How to Cultivate an Exceptional Design Aesthetic

Published: Sep 01, 2012

Web design is among the most competitive fields today, with millions of amateur and experienced designers trying to make a splash in the industry. Web design is one of the few industries that hold promise for both college-tested design students and enterprising people who learn the craft at their own pace. It doesn’t matter what your education background is: if you have the eye for quality design, than you can make it in the industry.

And that’s the problem: you have to have a unique perspective in design if you want to make it big. It’s one thing to learn how to use Photoshop and basic programming languages; it’s an entirely different matter to use those skills to execute smart and attractive design. Some people have the knack for it, but not everyone can cut it when it comes to producing innovative designs.

Let’s take a look at some things you could do to make your designs more punchy and unique to your individual tastes.

Follow a Ton of Design Blogs

I know, I know, this point seems a little too on the nose, but I think it bears mentioning. I’m a firm believer of the idea that you’ll produce better design if you surround yourself with other designers’ great works. The more good design blogs you follow, the higher taste level you’ll develop.

The better your taste, the better chance you have at developing your own great design. You’d be surprised at how a constant stream of great design can influence you.

Develop a Simple and Powerful Concept

As you look through designs images, start thinking about the aesthetics that you treasure as a designer. What color palates, fonts, lines, and photos draw you in the most? Which do you find to be outdated or in poor taste? Use your stream of design blogs as a guide to cobble together an aesthetic that you feel comfortable working with.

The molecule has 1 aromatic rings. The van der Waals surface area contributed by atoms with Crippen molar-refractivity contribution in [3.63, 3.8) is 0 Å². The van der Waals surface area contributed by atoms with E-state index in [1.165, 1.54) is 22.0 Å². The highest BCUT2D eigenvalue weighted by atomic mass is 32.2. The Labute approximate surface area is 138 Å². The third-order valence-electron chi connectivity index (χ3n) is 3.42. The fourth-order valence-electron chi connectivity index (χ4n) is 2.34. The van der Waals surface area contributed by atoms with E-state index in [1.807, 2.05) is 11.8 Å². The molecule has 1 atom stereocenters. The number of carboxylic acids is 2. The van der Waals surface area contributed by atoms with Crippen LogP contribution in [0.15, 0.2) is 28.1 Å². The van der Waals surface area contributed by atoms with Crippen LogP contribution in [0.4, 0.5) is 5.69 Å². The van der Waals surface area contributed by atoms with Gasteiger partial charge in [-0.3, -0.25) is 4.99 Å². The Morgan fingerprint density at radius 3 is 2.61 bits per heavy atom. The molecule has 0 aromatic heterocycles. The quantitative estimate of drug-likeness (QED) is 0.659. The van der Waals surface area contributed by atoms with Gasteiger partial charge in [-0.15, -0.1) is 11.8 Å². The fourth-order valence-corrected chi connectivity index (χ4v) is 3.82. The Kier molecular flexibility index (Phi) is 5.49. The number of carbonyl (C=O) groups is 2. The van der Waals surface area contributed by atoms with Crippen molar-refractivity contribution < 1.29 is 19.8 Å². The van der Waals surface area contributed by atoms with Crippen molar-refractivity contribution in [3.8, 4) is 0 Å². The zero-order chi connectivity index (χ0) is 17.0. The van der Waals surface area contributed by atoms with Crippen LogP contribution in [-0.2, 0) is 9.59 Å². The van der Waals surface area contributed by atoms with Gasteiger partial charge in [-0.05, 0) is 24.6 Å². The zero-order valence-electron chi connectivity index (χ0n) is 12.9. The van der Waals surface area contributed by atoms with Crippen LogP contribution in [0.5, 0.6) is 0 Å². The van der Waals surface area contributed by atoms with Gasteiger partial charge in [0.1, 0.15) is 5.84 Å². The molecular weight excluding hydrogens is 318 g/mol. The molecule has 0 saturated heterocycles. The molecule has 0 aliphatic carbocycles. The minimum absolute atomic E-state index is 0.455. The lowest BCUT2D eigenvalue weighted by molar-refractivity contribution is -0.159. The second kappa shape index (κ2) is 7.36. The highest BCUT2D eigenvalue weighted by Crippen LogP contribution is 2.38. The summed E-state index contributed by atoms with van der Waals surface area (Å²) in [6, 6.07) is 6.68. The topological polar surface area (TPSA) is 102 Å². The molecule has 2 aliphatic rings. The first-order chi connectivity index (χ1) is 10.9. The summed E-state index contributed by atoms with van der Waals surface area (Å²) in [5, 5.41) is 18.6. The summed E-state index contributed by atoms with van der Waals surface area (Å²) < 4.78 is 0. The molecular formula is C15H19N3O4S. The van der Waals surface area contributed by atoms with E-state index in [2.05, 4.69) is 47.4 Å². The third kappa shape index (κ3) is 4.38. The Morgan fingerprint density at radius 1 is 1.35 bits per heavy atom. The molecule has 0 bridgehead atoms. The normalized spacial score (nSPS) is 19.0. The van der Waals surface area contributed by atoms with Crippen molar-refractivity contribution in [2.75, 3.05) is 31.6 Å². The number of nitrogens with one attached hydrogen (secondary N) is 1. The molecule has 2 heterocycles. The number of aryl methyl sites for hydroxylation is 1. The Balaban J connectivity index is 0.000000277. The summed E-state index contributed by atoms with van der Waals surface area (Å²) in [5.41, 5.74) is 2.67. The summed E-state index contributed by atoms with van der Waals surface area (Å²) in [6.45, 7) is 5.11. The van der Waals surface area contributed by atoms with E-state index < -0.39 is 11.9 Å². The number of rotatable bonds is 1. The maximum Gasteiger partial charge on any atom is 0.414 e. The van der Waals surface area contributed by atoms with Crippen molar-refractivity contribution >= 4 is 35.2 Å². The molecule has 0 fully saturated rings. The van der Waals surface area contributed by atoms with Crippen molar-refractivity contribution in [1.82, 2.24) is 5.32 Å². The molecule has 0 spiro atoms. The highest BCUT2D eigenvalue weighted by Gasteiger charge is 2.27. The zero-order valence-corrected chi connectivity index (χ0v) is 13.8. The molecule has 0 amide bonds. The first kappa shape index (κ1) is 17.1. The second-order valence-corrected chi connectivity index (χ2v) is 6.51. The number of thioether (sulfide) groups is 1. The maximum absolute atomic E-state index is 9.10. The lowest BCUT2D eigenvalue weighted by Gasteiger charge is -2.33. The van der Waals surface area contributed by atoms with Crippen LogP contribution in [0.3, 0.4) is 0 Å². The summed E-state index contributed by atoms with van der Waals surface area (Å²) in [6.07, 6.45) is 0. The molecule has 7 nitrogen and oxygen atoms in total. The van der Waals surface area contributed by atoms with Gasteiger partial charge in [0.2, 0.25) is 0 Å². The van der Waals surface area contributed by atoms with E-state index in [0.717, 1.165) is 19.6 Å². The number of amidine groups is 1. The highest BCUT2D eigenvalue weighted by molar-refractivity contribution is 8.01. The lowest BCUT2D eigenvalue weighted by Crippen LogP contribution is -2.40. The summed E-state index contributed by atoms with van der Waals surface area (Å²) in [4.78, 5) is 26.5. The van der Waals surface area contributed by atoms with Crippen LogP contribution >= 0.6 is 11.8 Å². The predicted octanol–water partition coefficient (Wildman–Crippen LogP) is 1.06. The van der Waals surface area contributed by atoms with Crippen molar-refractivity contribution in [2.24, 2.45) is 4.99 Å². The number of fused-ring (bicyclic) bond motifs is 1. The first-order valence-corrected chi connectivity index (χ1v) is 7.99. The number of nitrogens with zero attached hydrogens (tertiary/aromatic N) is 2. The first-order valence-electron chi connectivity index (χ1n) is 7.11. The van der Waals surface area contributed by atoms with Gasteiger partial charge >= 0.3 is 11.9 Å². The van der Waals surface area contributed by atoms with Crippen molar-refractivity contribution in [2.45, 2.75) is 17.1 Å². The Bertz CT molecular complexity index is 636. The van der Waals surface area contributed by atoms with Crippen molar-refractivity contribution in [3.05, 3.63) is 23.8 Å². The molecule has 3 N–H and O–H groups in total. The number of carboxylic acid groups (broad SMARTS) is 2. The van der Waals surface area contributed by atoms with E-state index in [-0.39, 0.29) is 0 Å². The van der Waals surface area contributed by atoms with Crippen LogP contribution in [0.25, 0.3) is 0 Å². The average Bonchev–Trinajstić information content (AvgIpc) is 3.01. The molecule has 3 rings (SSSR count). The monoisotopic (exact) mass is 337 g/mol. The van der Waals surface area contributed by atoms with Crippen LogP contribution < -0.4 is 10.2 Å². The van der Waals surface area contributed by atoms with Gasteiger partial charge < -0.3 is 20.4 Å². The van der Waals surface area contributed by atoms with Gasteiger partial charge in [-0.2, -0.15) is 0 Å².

The key here is to pick a few striking design features that form a harmony with one another. You don’t want an aesthetic that’s too busy or scatterbrained; simple and clean is king.

Design first, edit later

When you have some general idea of an aesthetic that you’d like to work with, start designing something from scratch. It doesn’t have to be related to an ongoing project, nor does it have to be meant for commercial use. This is the time where you let your imagination soar, and design what feels comfortable using your chosen aesthetic.

Maybe design a homepage for a fake company, or design a poster for some upcoming event. Don’t worry about the practical side of the design; just let your right brain do the thinking for now.

Draw Inspiration from Outside the Web

Maybe you need some inspiration outside of your blogroll—the web designs just aren’t cutting it. Believe it or not, there was a thriving world of design long before the web ever existed. It would be the greatest tragedy for you to ignore the iconic and revolutionary designs that shaped the current industry.

Furniture design, car design, industrial design, and architecture can offer some of the most powerful inspiration you’ll ever find. Even if you’re strictly a web designer, there’s tons of great outside of the internet that inspire you to do great work.

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Samantha Gray received her undergraduate education online, and enjoys guiding her readers through the process of doing the same. She is now a freelance writer by day, and she also moonlights as a tutor and zoo tour guide in her spare time. She may be reached for questions and feedback at samanthagray024@gmail.com.
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